Emancipate Yourself from Mental Slavery/None But Ourselves Can Free Our Minds
Shiv Raj Desai
In a world where voices of youth are increasingly being shunned via high stakes testing, zero tolerance school policies, and public opinion that supports punishing youth with more severe penalties, adolescents have very few opportunities to open up and have their voices be heard.
However, young people have found spaces to share their most personal and critical ideas of their world by writing, reading, sharing and performing spoken word poetry, which is a poetic form that combines performance with rhythmic flow.
Over the last few years in my graduate study, I have witnessed the power of high school students who utilize this art form to express themselves. I have watched them grow as critical thinkers and rely on their poetry to (re)discover themselves, reflect on their conditions and resist dominant ideology. Thus, the focus of my dissertation study is threefold:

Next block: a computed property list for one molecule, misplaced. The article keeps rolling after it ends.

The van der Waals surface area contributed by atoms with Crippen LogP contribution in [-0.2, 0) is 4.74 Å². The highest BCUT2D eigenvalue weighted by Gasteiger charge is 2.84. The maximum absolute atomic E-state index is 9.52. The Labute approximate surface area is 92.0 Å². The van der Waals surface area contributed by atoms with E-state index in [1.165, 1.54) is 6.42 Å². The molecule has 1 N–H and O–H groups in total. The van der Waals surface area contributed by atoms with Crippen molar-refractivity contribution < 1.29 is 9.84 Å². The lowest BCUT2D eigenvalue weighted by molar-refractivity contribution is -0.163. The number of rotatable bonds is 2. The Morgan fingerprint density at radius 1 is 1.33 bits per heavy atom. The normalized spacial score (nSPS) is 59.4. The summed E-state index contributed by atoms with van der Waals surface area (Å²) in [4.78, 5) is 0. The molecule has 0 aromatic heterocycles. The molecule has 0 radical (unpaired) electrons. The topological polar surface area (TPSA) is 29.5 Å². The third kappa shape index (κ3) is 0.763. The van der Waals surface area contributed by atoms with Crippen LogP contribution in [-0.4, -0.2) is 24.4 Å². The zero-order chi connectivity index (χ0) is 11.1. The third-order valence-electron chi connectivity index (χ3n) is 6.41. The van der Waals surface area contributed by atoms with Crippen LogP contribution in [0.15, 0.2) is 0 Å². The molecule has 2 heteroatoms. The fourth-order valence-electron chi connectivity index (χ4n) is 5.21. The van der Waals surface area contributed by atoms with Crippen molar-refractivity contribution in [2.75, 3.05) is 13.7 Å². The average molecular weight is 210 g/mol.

- To explore how spoken word is a community and student-centered practice which provides members a critical educational space to examine the world more critically by questioning issues of race, class, and gender
- To investigate how students are utilizing spoken word in an anti-colonial/decolonizing framework that promotes alternative forms of knowledge and engages students in a self-reflexive process
- To examine how spoken word can be utilized as a critical teaching tool that fosters critical consciousness ( emancipating the mind from mental slavery), dialogue, and action.
In order to answer these research questions, I am utilizing a decolonizing methodology (Smith, 1999) design that will draw upon three approaches:
- Participant observations
- In-depth case studies
- Examine student artifacts
I rely on Critical Race Theory, Resistance Theory, Critical Literacy and an Anti-colonial framework to guide the methodology and interpretation in this study.
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